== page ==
You know I often think of how lucky us baby boomers are. Just think of the things we have seen during our lifetime. I could mention a thousand things but I’ll just touch on a few.
All depending where you lived milk was delivered in glass bottles to your door. We heard Buddy Holly and Elvis Presley bring in rock and roll. Gas was 20 some cents a gallon, pop was 6 cents, a bag of chips a nickel. If you went to a drive-in sometimes you had to specify, one you drive to and car hops come out to your car and take your order or was it one that you drove to, parked and put the speaker in your window to watch a movie?
We saw television evolve, first one I seen was black and white and I don’t think I seen one in color till the 60s, not to mention we only had three channels. We had beautiful cars in the 50’s and no seat belts. Screaming Muscle cars in the 60’s which did start coming out with seat belts. We did the twist, mash potatoes etc at the school dances.
Who remembers donkey basketball at the gym in Evarts? We watched John Glenn on our B&W TV go into space and also the moon landing years later. We watched a terrible war night after night on the news and prayed that our loved ones or someone else we knew were safe. We also watched the racial riots on TV and Martin Luther King Jr. We then were also segregated and didn’t start going to school with the African Americans till 63.
If someone told me then I’d pay a dollar for a bottle of water I’d told them they were crazy. Pay phones were common, no such thing as a cell phone. I remember our first phone, didn’t even have a dial. You picked the receiver up and the operator said number please. We saw computers evolve; only computers back then was the government and they were huge dinosaurs.
Those were the days my friends and I’m sure you can add something that I didn’t mention. Those were simpler times in a simpler world, God help us in the days to come.
With winter in full swing, our community’s most vulnerable citizens can sometimes struggle to pay for essential services like heat and power.
Kentucky Utilities Company partners year-round with non-profit and community organizations to provide utility bill assistance and weatherization services to help those in need. This support is even more critical during cold weather months.
We also encourage customers who have the desire to help those in need to make voluntary contributions to our heating assistance program, the WinterCare Energy Fund.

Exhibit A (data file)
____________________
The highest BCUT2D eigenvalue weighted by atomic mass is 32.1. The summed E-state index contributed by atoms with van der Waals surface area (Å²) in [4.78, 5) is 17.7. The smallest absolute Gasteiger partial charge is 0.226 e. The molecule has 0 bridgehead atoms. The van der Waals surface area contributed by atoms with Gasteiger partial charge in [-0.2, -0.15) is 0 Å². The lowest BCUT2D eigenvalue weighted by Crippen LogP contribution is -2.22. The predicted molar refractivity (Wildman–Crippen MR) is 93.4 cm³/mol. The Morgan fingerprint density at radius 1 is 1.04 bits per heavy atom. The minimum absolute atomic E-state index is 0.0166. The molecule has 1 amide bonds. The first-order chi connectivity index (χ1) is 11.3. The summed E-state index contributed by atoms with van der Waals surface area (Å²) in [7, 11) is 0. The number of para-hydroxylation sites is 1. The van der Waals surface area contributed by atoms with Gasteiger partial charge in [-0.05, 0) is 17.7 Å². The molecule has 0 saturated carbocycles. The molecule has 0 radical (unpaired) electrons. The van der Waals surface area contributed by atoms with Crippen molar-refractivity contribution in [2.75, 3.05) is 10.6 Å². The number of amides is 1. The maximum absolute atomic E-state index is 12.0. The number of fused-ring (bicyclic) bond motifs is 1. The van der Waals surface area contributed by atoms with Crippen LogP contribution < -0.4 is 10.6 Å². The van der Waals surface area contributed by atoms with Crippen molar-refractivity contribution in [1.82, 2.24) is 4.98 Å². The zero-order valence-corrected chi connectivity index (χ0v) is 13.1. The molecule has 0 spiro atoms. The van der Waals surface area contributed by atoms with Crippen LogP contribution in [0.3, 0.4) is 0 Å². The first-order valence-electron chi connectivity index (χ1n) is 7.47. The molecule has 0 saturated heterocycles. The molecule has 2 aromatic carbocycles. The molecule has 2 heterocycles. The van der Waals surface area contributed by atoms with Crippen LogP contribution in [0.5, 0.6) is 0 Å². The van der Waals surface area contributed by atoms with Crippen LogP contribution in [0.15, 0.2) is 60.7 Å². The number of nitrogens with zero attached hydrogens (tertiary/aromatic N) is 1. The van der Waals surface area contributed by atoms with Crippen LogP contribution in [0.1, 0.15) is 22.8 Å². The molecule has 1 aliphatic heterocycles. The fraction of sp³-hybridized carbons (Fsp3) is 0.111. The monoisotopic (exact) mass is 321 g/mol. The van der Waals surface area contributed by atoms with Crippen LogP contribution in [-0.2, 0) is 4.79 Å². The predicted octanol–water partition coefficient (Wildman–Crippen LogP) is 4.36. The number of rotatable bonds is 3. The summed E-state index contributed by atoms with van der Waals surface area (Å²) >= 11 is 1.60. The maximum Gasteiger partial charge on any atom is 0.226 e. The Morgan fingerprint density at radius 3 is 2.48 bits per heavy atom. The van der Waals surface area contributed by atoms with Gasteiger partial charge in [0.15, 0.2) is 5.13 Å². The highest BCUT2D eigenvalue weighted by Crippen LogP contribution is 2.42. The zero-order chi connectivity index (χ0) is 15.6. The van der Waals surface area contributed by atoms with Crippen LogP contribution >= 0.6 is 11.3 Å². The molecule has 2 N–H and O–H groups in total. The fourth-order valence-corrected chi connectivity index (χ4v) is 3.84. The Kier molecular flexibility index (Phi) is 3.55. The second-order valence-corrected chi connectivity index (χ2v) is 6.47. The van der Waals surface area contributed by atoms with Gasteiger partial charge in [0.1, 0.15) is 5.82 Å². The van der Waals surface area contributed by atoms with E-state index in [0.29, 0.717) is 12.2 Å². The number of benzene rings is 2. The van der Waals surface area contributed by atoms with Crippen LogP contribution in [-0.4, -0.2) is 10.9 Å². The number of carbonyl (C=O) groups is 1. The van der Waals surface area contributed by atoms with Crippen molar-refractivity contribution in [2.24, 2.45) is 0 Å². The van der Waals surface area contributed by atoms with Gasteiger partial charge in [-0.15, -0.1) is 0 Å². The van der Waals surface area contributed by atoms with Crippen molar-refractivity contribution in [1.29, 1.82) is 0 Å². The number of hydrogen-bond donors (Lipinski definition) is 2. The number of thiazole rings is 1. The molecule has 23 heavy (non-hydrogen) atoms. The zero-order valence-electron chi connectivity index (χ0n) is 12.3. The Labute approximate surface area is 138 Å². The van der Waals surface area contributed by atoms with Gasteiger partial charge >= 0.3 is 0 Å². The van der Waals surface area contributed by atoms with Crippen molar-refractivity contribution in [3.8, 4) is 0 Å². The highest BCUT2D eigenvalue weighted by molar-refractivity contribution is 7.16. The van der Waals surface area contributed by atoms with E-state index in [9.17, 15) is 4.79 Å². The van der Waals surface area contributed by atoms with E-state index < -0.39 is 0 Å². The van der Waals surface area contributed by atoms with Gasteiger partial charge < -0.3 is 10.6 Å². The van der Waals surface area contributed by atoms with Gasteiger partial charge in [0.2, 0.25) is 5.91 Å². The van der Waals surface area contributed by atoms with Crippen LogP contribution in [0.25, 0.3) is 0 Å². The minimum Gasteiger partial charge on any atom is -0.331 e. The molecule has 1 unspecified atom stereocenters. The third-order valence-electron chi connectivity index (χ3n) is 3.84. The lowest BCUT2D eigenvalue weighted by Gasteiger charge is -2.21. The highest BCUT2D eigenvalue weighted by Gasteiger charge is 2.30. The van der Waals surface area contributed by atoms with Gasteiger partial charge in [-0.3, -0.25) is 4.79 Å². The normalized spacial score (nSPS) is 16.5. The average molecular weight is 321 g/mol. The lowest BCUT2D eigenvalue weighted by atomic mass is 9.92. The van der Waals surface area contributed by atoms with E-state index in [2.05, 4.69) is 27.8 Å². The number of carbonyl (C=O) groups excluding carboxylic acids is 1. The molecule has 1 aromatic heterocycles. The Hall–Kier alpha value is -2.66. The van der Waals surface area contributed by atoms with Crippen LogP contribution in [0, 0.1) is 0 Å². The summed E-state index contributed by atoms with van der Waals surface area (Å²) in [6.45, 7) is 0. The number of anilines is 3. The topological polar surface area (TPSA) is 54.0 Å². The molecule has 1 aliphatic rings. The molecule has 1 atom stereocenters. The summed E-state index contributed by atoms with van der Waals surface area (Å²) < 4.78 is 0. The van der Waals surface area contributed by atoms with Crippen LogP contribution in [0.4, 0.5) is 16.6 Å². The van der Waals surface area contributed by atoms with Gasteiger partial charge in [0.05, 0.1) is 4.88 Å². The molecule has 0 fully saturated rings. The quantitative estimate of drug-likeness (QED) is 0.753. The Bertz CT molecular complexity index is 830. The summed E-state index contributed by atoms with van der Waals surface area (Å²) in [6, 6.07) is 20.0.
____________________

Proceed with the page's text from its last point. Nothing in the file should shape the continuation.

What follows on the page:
The WinterCare Energy Fund is a nonprofit organization supported by KU and managed by an independent third party, the Community Action Council.
KU matches customer donations each month and forwards the entire amount to the Community Action Council for distribution in the counties we serve. Through March 31, KU will make contributions go even further by matching customers’ donations $1-for-$1.
Over the last five years, the WinterCare Energy Fund has raised nearly $600,000 to provide utility bill assistance to thousands of area families in need.
The program supports our most vulnerable community members who may be in dire financial situations leaving a family with no heat or the immediate prospect of no heat.
Eligibility is determined by the Community Action Council, and KU plays no part in determining eligibility. KU customers may donate to the program by making a recurring monthly pledge or a one-time contribution that can be added to their monthly bills. Customers can also donate online at www.lge-ku.com after registering their utility account.
The WinterCare Energy Fund has provided assistance to thousands of our community’s most disadvantaged citizens over the years. With your support, we can ensure those in need continue to receive the assistance they need.
V.P., Corporate Responsibility, Community Affairs
Kentucky Utilities Company
Kentucky’s General Assembly is being heavily lobbied by some in the telephone industry to deregulate Plain Old Telephone (POTS) Lines. They want to end their obligation as “carriers of last resort.” A carrier of last resort is a telecommunications carrier that commits (or is required by law to provide service to any customer that requests it in a service area, even if servicing that customer would not be economically viable at prevailing rates.
Telephone deregulation in Kentucky would leave many rural, low-income and fixed-income Kentuckians without access to basic phone service, including 9141-emergency service.
Basic telephone service is not a luxury. It is a necessity, keeping families in touch and keeping people safe in an emergency. Landlines are STILL the only option for affordable and reliable telephone service. The recent terrible weather events have taught us all how critical reliable phone service is for consumers, especially senior citizens who live in an isolated area.
Please call Senator Brandon Smith and urge him to VOTE NO on the AT&T deregulation bill. The legislative message line is 800-372-7181. Together we CAN make a difference!
Executive Director, Harlan Co. Committee on Aging